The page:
Intestinal adaptation is the process of modulated cell proliferation and differentiation, resulting in growth of intestinal mucosa, to preserve or enhance digestive and absorptive capabilities during different physiological and pathophysiological circumstances. This proposal will test the hypothesis that intestinal adaptation is regulated by interactions among peptide hormones and growth factors produced locally in intestine, or in other tissues, in response to nutrients or other stimuli. Epidermal growth factor (EGF), products of intestinal proglucagon (enteroglucagon, glucagon-like peptides I and II (GLP-I and II), insulin-like growth factor I (IGF-I) and growth hormone GH will be the focus of study. Synthesis and/or serum levels of these peptides in will be assessed in intestine, liver, pancreas, submaxillary gland and kidney of three different models of adaptation. The time course, magnitude and cellular sites of regulated peptide synthesis or secretion will be tested for correlations with adaptive growth of small intestine. Models will include hyperplastic adaptation to small bowel resection, adaptation to mucosal injury by arabinofuranosyl-cytosine (ara-C) and adaptation to fasting and refeeding. Direct testing of putative trophic peptides alone or in combination, at doses observed during adaptation, will then establish their actions and interactions in regulating mucosal growth or the synthesis and secretion of other trophic peptides. Enteral nutrients are important for adaptive growth of the mucosa of the small intestine but the precise mechanisms by which they act are nor defined. Single nutrients will be given to rats after proximal small bowel resection via an intragastric cannula and the remainder of nutrient requirements will be given parenterally. The effects of specific intragastric nutrients on local production of specific trophic peptides and mucosal growth will be defined. Replacement of individual nutrients by the trophic peptide(s) they stimulate will then establish the extent to which the peptides mediate nutrient effects on adaptation. These studies will provide definitive information relevant to the optimal nutrient regime for recovery from small bowel surgery in humans and to the therapeutic benefits of trophic peptides for stimulating adaptive growth of small bowel. Completion of this proposed combination of (i) a molecular approach to study trophic peptide synthesis by Northern hybridization and at a cellular level by in situ hybridization histochemistry (ii) and endocrinologic approach using radioimmunoassay, immunocytochemistry and biological testing and (iii) a physiologic approach to study mucosal growth in different models, will have implications for future studies of the roles of the peptides studied herein, as well as other hormones and growth factors, in situations of normal and abnormal intestinal function.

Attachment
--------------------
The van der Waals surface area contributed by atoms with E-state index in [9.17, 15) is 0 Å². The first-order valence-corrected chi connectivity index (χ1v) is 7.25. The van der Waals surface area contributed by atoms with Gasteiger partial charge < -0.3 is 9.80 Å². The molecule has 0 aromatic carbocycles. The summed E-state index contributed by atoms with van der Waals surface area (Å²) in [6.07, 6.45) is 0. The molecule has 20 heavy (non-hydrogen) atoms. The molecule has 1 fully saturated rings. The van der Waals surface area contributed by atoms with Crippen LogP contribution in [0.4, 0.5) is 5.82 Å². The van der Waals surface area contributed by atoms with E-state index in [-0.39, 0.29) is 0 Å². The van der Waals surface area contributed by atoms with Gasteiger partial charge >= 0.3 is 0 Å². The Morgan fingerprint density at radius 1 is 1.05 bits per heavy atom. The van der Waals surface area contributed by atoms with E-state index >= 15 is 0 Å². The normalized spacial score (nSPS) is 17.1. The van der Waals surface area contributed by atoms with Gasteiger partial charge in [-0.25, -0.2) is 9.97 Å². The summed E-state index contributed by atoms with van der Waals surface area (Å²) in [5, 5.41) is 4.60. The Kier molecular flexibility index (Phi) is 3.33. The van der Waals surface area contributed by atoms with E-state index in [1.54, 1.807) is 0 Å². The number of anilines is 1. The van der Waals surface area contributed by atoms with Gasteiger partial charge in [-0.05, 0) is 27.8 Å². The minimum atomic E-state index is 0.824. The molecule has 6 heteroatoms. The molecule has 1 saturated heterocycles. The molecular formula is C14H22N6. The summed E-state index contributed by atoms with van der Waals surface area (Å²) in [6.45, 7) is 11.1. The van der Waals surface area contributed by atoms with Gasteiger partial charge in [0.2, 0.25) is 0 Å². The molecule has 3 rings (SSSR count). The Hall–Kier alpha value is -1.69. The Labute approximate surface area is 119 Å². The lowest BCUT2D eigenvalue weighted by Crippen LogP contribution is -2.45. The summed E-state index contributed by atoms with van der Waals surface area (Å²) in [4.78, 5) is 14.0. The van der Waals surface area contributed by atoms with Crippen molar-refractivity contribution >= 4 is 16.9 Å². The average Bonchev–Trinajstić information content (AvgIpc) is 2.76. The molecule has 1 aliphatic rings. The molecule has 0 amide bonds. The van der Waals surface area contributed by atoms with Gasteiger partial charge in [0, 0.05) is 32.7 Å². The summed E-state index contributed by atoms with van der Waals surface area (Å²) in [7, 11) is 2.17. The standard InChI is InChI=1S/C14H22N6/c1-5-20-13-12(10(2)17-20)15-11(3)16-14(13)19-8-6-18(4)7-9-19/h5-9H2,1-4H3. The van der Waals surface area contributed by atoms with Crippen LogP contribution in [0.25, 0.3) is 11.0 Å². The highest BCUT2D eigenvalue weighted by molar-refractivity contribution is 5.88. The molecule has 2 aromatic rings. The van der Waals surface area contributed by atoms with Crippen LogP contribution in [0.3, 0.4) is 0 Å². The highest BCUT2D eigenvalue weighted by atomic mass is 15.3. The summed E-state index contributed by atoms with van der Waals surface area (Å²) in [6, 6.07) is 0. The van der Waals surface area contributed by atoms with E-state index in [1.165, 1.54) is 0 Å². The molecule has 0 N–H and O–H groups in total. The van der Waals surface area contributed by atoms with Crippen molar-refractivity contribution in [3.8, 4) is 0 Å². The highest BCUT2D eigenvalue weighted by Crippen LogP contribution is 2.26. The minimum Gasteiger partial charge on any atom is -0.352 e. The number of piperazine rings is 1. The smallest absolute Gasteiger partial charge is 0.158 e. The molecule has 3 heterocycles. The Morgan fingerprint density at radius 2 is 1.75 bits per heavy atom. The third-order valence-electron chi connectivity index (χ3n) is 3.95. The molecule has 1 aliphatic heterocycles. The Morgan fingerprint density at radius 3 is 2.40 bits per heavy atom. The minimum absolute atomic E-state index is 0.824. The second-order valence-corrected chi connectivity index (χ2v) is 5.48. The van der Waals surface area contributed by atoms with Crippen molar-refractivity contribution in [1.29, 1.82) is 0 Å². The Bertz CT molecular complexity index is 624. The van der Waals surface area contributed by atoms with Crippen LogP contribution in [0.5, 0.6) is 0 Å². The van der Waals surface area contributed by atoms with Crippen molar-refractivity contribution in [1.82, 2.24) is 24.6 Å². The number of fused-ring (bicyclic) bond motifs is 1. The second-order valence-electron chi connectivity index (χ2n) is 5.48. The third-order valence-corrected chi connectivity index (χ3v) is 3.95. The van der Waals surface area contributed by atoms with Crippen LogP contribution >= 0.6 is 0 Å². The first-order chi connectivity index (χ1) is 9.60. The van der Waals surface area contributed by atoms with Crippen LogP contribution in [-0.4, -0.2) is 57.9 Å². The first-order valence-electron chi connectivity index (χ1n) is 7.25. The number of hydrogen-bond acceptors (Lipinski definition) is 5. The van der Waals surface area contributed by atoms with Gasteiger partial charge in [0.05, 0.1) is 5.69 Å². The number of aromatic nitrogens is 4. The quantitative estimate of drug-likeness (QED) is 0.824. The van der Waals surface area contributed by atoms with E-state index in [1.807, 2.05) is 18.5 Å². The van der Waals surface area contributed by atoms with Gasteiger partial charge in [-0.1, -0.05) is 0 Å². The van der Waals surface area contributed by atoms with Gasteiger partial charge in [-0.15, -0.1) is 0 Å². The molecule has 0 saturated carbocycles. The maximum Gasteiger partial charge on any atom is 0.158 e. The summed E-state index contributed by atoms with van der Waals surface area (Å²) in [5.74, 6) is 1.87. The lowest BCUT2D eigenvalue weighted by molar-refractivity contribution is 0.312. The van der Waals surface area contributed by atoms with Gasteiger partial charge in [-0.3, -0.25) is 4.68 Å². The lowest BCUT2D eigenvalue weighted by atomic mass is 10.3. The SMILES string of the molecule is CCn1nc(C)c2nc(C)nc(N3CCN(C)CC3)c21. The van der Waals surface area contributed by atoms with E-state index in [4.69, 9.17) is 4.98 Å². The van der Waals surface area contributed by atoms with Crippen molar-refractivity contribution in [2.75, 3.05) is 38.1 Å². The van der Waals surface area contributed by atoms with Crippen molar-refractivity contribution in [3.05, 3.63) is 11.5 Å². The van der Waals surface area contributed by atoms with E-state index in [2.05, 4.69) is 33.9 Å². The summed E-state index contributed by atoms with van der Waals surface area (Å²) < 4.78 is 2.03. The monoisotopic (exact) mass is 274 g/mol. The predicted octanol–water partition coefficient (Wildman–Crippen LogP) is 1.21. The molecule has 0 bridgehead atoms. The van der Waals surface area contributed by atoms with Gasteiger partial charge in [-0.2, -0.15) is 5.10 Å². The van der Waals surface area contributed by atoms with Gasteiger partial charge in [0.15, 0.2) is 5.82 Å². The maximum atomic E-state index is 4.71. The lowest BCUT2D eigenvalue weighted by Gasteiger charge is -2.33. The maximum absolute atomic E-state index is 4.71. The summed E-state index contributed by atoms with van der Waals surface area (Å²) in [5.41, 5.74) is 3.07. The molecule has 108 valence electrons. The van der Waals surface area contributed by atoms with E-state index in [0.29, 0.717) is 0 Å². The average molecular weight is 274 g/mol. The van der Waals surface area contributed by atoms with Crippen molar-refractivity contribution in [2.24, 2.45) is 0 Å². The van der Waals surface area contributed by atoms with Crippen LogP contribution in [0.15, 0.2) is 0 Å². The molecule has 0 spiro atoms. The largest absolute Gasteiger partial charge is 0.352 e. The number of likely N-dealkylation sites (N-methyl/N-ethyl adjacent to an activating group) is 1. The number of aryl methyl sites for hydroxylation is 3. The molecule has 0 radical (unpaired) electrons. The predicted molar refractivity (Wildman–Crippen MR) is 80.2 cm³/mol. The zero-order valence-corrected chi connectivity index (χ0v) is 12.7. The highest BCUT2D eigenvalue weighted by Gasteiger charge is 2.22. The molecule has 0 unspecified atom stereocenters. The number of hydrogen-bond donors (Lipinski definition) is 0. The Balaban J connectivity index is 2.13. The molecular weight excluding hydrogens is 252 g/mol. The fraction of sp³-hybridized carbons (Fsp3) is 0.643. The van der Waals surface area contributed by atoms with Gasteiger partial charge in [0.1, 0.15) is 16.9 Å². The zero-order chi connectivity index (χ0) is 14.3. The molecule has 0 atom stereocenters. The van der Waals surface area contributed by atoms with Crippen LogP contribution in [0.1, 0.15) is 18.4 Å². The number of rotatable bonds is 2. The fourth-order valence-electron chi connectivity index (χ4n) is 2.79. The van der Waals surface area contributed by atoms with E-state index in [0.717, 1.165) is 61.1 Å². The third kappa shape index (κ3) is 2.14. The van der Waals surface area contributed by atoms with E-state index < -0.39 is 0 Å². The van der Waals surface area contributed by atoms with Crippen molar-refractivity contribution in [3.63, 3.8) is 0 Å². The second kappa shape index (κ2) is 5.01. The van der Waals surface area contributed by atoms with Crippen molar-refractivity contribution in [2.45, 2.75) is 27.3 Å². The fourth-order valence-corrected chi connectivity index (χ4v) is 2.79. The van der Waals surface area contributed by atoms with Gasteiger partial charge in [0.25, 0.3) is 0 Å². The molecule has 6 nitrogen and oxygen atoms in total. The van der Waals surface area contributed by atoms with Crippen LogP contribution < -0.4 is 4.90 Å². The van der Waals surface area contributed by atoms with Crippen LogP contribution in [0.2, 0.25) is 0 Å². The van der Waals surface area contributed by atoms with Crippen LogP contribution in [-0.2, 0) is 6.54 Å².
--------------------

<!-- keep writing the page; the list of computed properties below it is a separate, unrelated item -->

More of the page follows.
National Institute of Health (NIH)
National Institute of Diabetes and Digestive and Kidney Diseases (NIDDK)
Research Project (R01)
Project #
Application #
Study Section
General Medicine A Subcommittee 2 (GMA)
Project Start
Project End
Budget Start
Budget End
Support Year
Fiscal Year
Total Cost
Indirect Cost
University of North Carolina Chapel Hill
Schools of Medicine
Chapel Hill
United States
Zip Code
Kechele, Daniel O; Blue, R Eric; Zwarycz, Bailey et al. (2017) Orphan Gpr182 suppresses ERK-mediated intestinal proliferation during regeneration and adenoma formation. J Clin Invest 127:593-607
Andres, Sarah F; Santoro, M Agostina; Mah, Amanda T et al. (2015) Deletion of intestinal epithelial insulin receptor attenuates high-fat diet-induced elevations in cholesterol and stem, enteroendocrine, and Paneth cell mRNAs. Am J Physiol Gastrointest Liver Physiol 308:G100-11
Van Landeghem, Laurianne; Santoro, M Agostina; Mah, Amanda T et al. (2015) IGF1 stimulates crypt expansion via differential activation of 2 intestinal stem cell populations. FASEB J 29:2828-42
Poindexter, Shenika V; Reddy, Vishruth K; Mittal, Mukul K et al. (2015) Transcriptional corepressor MTG16 regulates small intestinal crypt proliferation and crypt regeneration after radiation-induced injury. Am J Physiol Gastrointest Liver Physiol 308:G562-71
Santoro, M Agostina; Blue, R Eric; Andres, Sarah F et al. (2015) Obesity and intestinal epithelial deletion of the insulin receptor, but not the IGF 1 receptor, affect radiation-induced apoptosis in colon. Am J Physiol Gastrointest Liver Physiol 309:G578-89
Mah, Amanda T; Van Landeghem, Laurianne; Gavin, Hannah E et al. (2014) Impact of diet-induced obesity on intestinal stem cells: hyperproliferation but impaired intrinsic function that requires insulin/IGF1. Endocrinology 155:3302-14
Santoro, M Agostina; Andres, Sarah F; Galanko, Joseph A et al. (2014) Reduced insulin-like growth factor I receptor and altered insulin receptor isoform mRNAs in normal mucosa predict colorectal adenoma risk. Cancer Epidemiol Biomarkers Prev 23:2093-100
Andres, Sarah F; Simmons, James G; Mah, Amanda T et al. (2013) Insulin receptor isoform switching in intestinal stem cells, progenitors, differentiated lineages and tumors: evidence that IR-B limits proliferation. J Cell Sci 126:5645-56
Hamilton, Kathryn E; T├ętreault, Marie-Pier; Lund, P Kay (2013) Opportunities and challenges for women PhD investigators in gastrointestinal research. Gastroenterology 145:266-71
Van Landeghem, Laurianne; Santoro, M Agostina; Krebs, Adrienne E et al. (2012) Activation of two distinct Sox9-EGFP-expressing intestinal stem cell populations during crypt regeneration after irradiation. Am J Physiol Gastrointest Liver Physiol 302:G1111-32

Showing the most recent 10 out of 45 publications